The letter from Charlie Spielman hit the nail on the head when he said there was going to be a major reduction in agricultural production in order to allow our water use in the Valley to be sustainable. I wish I could feel as convinced by his call for economic development. With the political season in full swing you will hear politicians from both side of the aisle calling for economic development. They don’t feel the need to explain how economic development can be sustainable on a finite planet without changing the laws of nature.
Even Charlie doesn’t explain how we are to change the results of economic growth which over the last 40 years has trickled up rather than trickled down. Are we really enjoying, “Life, liberty and the pursuit of happiness” when the government rewards the rich and allows the poor and middle class to have seen little or no gain for so long? With government tax cuts for the rich and corporations and court findings which hobble the ability of unions to be a balance to corporate power, the bulk of the population has little reason to believe that their children will have a better future than do they.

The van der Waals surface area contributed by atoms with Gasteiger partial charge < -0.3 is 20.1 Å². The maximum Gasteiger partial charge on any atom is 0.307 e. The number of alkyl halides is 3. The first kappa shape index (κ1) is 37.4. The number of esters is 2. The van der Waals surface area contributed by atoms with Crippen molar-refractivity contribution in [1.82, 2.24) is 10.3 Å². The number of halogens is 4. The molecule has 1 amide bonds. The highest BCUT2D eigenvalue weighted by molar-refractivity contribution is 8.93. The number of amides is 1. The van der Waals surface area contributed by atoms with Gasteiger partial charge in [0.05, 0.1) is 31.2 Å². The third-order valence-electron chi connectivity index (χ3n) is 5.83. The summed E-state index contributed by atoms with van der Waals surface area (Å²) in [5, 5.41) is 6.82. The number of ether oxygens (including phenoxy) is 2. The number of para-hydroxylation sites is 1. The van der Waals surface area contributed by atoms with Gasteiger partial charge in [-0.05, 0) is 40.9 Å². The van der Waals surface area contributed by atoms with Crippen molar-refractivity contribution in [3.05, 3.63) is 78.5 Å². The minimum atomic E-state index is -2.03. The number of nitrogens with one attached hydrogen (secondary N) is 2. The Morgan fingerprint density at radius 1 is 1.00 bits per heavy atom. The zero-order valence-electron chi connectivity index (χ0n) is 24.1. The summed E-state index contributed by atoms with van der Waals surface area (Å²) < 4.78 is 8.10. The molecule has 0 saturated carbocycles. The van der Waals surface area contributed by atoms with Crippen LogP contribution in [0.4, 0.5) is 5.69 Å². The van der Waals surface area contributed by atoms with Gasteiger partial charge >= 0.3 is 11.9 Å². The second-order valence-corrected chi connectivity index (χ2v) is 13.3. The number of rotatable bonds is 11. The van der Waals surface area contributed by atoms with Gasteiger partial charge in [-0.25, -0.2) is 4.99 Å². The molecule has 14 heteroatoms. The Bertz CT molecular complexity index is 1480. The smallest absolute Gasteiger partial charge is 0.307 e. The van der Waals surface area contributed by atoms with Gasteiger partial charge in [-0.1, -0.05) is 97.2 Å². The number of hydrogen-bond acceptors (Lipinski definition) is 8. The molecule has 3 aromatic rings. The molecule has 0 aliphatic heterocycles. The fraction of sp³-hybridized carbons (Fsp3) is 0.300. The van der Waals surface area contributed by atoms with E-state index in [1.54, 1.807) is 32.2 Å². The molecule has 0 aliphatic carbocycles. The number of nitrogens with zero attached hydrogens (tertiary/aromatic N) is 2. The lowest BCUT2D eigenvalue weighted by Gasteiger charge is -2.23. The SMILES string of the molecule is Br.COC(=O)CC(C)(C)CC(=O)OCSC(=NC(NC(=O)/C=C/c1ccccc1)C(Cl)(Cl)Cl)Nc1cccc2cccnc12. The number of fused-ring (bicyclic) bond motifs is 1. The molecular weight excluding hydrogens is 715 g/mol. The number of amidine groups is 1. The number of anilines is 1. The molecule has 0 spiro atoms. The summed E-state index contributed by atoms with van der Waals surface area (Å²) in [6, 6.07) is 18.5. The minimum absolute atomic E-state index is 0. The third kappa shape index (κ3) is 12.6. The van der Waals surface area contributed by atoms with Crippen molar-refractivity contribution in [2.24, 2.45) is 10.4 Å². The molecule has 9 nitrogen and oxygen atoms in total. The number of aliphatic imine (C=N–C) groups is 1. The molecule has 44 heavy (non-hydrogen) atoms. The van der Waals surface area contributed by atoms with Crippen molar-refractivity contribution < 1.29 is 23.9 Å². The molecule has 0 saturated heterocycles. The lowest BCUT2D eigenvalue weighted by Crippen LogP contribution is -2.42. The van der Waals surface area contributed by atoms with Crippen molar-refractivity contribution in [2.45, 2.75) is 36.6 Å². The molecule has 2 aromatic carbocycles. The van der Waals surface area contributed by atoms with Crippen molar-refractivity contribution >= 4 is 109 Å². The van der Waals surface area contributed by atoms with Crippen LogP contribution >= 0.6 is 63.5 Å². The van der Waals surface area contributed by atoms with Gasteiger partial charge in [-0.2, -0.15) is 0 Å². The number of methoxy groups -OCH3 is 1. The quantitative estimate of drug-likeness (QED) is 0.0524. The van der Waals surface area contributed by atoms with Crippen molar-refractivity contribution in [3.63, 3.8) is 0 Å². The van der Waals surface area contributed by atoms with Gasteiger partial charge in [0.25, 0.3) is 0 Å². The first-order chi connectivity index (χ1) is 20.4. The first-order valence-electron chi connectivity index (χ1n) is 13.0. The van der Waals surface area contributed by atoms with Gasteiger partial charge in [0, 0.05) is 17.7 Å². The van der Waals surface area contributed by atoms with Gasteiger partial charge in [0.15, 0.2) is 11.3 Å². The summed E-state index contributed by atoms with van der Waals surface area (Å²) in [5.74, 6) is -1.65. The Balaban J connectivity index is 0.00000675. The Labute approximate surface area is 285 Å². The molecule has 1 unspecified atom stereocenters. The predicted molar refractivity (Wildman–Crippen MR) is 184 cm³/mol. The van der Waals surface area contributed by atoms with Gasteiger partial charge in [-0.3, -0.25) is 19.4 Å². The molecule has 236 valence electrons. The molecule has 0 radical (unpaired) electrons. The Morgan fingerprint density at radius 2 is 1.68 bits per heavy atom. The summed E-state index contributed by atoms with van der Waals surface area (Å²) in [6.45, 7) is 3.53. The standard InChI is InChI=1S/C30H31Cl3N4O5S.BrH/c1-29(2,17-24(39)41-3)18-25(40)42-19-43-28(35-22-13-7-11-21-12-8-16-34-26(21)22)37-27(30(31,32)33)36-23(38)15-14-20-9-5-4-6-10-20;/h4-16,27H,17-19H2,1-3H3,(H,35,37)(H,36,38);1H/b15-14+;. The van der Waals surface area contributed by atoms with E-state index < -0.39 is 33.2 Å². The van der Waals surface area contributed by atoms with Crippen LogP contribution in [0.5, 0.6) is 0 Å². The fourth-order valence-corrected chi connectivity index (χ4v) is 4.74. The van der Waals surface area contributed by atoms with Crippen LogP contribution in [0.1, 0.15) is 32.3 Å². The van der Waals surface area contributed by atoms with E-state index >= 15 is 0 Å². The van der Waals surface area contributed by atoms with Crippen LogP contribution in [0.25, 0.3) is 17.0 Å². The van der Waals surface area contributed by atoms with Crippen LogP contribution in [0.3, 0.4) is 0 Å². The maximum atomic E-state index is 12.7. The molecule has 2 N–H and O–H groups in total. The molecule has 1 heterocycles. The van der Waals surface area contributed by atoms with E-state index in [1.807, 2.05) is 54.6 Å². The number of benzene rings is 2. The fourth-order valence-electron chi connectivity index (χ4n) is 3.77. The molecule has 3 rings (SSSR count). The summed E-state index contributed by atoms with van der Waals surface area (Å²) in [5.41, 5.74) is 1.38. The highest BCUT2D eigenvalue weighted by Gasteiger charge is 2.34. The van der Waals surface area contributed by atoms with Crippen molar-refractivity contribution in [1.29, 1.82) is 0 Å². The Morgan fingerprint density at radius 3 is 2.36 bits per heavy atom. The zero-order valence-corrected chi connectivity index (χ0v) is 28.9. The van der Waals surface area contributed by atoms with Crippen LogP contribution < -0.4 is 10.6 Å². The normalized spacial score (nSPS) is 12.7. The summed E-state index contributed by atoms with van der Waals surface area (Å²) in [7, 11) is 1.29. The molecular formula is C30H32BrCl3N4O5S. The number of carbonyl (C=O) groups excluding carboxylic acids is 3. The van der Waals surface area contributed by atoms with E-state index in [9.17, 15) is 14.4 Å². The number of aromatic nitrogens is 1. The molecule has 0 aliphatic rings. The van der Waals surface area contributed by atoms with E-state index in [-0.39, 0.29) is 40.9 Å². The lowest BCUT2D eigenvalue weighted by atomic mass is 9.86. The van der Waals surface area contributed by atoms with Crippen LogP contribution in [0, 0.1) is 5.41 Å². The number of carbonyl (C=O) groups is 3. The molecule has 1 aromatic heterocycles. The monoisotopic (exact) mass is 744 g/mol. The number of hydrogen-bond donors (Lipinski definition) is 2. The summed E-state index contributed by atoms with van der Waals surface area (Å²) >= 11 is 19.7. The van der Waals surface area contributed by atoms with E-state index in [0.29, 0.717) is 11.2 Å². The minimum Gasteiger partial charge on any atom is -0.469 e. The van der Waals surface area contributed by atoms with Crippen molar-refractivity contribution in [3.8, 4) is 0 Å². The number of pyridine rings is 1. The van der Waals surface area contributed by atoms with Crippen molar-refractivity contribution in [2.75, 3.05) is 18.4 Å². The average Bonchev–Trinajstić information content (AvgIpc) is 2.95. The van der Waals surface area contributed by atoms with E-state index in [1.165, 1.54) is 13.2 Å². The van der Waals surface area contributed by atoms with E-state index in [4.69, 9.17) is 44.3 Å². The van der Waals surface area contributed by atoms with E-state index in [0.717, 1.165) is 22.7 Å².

To me the future looks bleak when the scientific community tells us that human life on this planet requires substantial change to our doing business as usual. Do we really expect the rich to change a government that showers them with such bounty? Do we really expect them to see the need for change when they are doing so well?
I would rather see us all working to better our quality of life through such actions as our farmers market, the local foods coalition and now the Narrow Gauge Book Cooperative. I see that route as far more beneficial than a new big box retailer or out of Valley corporation that pays so little their employees have to make use of government benefits such as food stamps.
The Denver metro area gives us a great example of the downside of overpopulation with such things as the day long traffic congestion and housing costs which take as much as half of an individuals earnings. Here in the Valley we will hopefully work towards sustainability and grow our quality of life instead of our population.